Roommate Agreement Guide: How To Create One For Free


A well-written roommate agreement is necessary for having a living environment that is civil and nontoxic with your new roommate.

Roommate agreements have no strict format but should be clearly written out with bullet points or numbers, and include ideas from everyone involved with the roommate living arrangement.

(Check out my free roommate agreement template at the bottom, just copy and paste it into any text editor and modify to your exact needs, no e-mail required!)

Roommate and housemate agreements are like checklists in a way; you’re going to mark each section off as you go.

Best Roommate Agreement Screening Questions

You never want to make any kind of roommate living agreement with someone until you know some basic details about them. Below are some roommate screening questions you’ll want to consider asking to make sure you are compatible! You don’t have to ask all of the questions, but you should ask any that are important to you.

  • What would a previous landlord say about you if I asked or called them?
  • Any recent financial difficulties paying the rent at your current place?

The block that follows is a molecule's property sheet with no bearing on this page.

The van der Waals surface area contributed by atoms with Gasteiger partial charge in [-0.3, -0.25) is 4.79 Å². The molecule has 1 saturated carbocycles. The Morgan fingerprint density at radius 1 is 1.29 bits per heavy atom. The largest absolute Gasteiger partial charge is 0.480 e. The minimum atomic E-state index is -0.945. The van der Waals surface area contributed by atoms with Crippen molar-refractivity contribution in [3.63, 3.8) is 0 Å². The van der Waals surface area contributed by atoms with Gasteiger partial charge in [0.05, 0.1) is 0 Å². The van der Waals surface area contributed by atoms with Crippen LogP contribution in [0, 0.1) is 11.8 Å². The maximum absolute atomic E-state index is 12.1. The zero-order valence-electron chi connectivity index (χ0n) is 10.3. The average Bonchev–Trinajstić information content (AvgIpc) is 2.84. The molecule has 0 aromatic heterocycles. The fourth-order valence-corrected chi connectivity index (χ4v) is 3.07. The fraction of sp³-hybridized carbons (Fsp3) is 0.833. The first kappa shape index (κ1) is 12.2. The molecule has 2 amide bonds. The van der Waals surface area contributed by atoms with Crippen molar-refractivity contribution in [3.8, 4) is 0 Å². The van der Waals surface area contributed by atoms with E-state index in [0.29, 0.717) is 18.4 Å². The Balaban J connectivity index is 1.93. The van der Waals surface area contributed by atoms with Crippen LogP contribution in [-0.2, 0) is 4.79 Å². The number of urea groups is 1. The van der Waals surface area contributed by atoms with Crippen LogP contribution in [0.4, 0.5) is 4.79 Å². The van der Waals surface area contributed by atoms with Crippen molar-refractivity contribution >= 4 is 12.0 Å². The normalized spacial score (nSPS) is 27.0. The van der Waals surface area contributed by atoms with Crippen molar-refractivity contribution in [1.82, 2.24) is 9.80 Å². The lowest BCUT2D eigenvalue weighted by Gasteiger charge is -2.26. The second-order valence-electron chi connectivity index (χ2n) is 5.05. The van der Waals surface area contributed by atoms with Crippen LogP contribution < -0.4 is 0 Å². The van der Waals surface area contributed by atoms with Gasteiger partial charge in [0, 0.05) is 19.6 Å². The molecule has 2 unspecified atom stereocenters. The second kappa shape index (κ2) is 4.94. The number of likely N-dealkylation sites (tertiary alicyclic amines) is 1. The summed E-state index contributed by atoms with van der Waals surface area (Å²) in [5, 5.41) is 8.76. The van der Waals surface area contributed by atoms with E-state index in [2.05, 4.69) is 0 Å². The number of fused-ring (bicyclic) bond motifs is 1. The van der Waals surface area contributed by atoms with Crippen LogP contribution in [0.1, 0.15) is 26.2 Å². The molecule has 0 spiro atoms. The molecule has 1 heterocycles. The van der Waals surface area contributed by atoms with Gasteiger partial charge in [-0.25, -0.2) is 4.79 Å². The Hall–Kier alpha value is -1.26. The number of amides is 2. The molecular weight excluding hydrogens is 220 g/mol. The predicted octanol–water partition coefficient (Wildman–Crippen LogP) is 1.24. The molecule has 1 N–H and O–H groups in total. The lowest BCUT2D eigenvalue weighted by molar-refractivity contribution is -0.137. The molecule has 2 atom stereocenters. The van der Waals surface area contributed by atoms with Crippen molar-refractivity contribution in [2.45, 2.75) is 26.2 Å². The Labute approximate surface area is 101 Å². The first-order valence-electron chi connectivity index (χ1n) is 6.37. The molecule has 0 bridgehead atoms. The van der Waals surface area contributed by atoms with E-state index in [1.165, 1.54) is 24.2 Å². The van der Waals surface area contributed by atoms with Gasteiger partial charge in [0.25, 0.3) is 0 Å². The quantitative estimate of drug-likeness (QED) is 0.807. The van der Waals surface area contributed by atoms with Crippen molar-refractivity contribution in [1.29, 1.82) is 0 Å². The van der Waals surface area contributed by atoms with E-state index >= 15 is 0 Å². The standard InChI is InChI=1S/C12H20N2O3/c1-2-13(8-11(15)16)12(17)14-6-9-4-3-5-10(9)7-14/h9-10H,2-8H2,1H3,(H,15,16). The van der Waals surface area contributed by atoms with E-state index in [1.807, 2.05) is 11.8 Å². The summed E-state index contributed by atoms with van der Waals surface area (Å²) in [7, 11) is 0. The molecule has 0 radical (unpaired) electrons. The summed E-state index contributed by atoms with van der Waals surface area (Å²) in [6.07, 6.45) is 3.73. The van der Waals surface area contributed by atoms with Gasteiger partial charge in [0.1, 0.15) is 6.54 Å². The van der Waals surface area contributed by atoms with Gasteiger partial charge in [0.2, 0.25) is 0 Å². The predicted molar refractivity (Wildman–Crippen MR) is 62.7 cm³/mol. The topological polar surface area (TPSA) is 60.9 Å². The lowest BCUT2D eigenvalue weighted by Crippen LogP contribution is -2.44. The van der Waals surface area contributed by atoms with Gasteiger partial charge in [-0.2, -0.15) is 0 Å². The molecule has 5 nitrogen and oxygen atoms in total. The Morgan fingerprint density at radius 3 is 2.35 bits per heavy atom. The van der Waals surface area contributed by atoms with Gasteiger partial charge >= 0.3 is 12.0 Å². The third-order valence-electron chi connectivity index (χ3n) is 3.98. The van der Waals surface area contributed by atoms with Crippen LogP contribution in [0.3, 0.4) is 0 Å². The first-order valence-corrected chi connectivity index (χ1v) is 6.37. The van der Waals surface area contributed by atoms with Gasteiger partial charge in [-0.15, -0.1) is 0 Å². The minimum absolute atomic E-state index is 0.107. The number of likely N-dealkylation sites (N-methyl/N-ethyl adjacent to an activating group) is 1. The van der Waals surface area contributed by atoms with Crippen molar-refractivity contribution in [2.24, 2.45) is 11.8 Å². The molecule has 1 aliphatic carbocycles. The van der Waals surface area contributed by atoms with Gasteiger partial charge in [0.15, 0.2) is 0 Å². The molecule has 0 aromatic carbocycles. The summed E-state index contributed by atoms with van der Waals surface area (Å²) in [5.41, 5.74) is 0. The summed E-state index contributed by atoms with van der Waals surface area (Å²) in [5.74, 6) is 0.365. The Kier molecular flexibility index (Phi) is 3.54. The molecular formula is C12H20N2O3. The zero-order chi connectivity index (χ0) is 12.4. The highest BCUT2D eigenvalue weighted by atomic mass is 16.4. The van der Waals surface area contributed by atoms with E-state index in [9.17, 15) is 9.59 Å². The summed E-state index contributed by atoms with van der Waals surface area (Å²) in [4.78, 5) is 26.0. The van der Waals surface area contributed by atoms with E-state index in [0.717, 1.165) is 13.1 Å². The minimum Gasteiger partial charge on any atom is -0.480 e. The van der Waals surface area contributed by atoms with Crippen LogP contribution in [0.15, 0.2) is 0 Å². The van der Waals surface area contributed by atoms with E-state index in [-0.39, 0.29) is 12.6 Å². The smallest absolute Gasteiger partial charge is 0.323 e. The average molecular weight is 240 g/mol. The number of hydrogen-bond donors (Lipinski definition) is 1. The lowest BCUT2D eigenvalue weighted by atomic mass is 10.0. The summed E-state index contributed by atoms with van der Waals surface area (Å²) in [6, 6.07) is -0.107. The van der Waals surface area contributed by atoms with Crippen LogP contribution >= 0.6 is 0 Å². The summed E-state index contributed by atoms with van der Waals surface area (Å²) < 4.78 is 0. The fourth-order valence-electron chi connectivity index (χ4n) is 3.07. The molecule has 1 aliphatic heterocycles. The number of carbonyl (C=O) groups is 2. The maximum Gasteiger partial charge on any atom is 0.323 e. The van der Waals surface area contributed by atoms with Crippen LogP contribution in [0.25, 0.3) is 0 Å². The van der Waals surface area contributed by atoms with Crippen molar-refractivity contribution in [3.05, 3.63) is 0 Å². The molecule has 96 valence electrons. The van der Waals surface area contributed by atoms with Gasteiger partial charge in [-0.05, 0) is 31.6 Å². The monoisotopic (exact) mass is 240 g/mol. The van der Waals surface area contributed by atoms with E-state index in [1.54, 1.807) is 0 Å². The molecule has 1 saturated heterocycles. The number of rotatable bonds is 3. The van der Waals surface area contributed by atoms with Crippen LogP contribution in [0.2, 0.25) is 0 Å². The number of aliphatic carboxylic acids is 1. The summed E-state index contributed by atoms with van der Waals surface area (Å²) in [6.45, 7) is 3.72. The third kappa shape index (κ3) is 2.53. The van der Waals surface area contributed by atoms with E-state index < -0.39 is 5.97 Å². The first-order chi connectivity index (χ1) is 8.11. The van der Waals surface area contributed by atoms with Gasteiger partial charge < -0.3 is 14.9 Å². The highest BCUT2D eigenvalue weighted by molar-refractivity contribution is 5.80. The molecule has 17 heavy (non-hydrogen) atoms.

• Can you provide reliable references? (get references from friends, family, old landlords, and current landlord.)
  • How do you make money for paying the rent? (job, side hustle, freelance work.)
  • Can you pass a background check?
  • What’s your typical schedule? (stacked more in the morning, afternoon, or night.)
  • Do you enjoy your job or career?
  • What indoor temp do you like the best?
  • Do you have pets?
  • Do you smoke or are you offended by smoking?
  • Any food restrictions or allergies?
  • What’s your dating life like?
  • Is this going to be your first roommate?
  • Do you work from home?
  • Do you have friends come over often?
  • Daily schedule of being out vs. being home?
  • How much do you cook vs. going out?
  • What are your deal breakers?
  • Do you travel often?
  • What about having out of town guests?
  • Do you have any bad habits I should know about?
  • What are your biggest stresses in life?
  • How do you prioritize cleanliness, play, work, or rest?
  • What time do you generally go to work and get home?
  • How often do you clean?

For College Student Roommate Agreements, Ask These Screening Questions Too

  • Will you have fellow classmates over for study time?
  • Are you a big partier? How often would large groups of friends come over?
  • Do you think underage drinking is OK?
  • How often would your significant other spend the night?
  • How is your class schedule? Is it more morning or afternoon classes?